01 April 2012 - Sarah-Jane Alexander
Mediclinic International is a business we have long admired for its stable management and world-class healthcare operations but have been constrained, for liquidity reasons, from owning a significant stake. Recently a line of shares became available which allowed us to increase our shareholding to a level that is more reflective of the attractive qualities of this defensive
business with high barriers to entry.
Hospitals are long-term businesses that require significant investment over time. Mediclinic has established leading private healthcare businesses in southern Africa, Switzerland and Dubai by investing in hospital and medical technology infrastructure and recruiting doctors who are leaders in their specialist fields. However, this is not a business without risks. Healthcare will always be a politically sensitive, highly regulated industry and hospital businesses sit on captive assets. Risks can be mitigated by efficient, high-quality, cost-effective services and by charging prices that provide a fair level of return. We believe Mediclinic does just that, but we do provide for some risk adjustment in the rating used to derive our fair value for the group.
In valuing the business we look a few years out to fully capture the earnings growth we believe it should deliver and properly reflect the quality of its offshore assets. In our assessment all three regions are attractive; southern Africa should continue to deliver stable margins and steady profit growth, while the Swiss and Middle Eastern businesses should grow strongly. Based on a PE multiple of 11.7 on our assessment of normal earnings, this is an attractive price to pay for a good business that we see as a solid long-term investment opportunity.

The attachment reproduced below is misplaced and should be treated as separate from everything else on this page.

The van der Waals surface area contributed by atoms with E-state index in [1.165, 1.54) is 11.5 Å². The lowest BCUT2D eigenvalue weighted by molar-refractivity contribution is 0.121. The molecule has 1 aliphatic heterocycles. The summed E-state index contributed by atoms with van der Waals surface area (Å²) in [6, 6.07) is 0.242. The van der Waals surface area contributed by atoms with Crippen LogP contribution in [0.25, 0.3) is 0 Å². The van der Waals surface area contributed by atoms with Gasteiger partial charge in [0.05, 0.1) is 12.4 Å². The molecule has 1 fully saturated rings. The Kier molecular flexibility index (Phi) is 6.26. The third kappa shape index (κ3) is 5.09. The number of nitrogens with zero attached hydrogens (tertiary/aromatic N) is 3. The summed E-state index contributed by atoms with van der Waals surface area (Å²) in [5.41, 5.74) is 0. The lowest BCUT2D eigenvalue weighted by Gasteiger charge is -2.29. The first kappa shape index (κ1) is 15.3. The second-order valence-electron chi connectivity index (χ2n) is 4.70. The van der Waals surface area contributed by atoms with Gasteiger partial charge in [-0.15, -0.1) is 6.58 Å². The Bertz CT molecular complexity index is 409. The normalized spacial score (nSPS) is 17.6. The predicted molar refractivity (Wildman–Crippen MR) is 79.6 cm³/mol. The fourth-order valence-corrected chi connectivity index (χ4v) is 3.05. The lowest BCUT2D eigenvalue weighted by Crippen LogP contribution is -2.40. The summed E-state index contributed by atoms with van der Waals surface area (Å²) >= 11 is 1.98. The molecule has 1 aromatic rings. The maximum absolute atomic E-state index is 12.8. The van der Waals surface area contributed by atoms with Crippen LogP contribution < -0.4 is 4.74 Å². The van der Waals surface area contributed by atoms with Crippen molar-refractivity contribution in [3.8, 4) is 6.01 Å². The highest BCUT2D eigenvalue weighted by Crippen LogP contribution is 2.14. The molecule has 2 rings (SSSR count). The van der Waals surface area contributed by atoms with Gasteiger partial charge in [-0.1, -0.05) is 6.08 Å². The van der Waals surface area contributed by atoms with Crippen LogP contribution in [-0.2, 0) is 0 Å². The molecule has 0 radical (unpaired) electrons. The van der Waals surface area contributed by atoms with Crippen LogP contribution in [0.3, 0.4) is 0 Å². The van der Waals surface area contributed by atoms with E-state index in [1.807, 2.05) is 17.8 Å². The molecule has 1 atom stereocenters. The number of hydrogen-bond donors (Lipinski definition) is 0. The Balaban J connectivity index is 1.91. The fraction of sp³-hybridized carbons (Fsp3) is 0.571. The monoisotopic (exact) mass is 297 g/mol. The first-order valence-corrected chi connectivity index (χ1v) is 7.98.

Mediclinic has been involved in the provision of private healthcare to the South African population for over 20 years. It was formed in 1983 when Rembrandt (now Remgro) identified the need to establish a private hospital group in South Africa. While the southern Africa operation has remained focused it now forms less than 50% of our estimate of fair value.
Diversification has been in the form of expansion into foreign markets, reducing the regulatory risks of operating in a single market and offering a good currency hedge. Operating across several regions has allowed Mediclinic to establish an international platform from which to offer high levels of specialist acute care and benchmark its clinical results accordingly.
The southern Africa business offers an extensive geographic network of hospitals. The strength of its locations and relative scale offer some power when negotiating with funders. In South Africa, private healthcare has remained the domain of the relatively privileged (8 million medical aid beneficiaries out of a population of 50 million), but we think there are opportunities to extend this reach. Growing membership of the Government Employees Medical Scheme and innovative low-cost networks from funders like Discovery have extended this market to a broader audience. Recent legislation to change medical aid contribution tax deductions to a system of credits will benefit lower income workers and could further grow this market. Mediclinic South Africa’s stable margins provide testimony to the work done in managing costs, but we believe there are still areas for cost reduction, such as driving down doctor- determined costs like pharmaceuticals and consumables.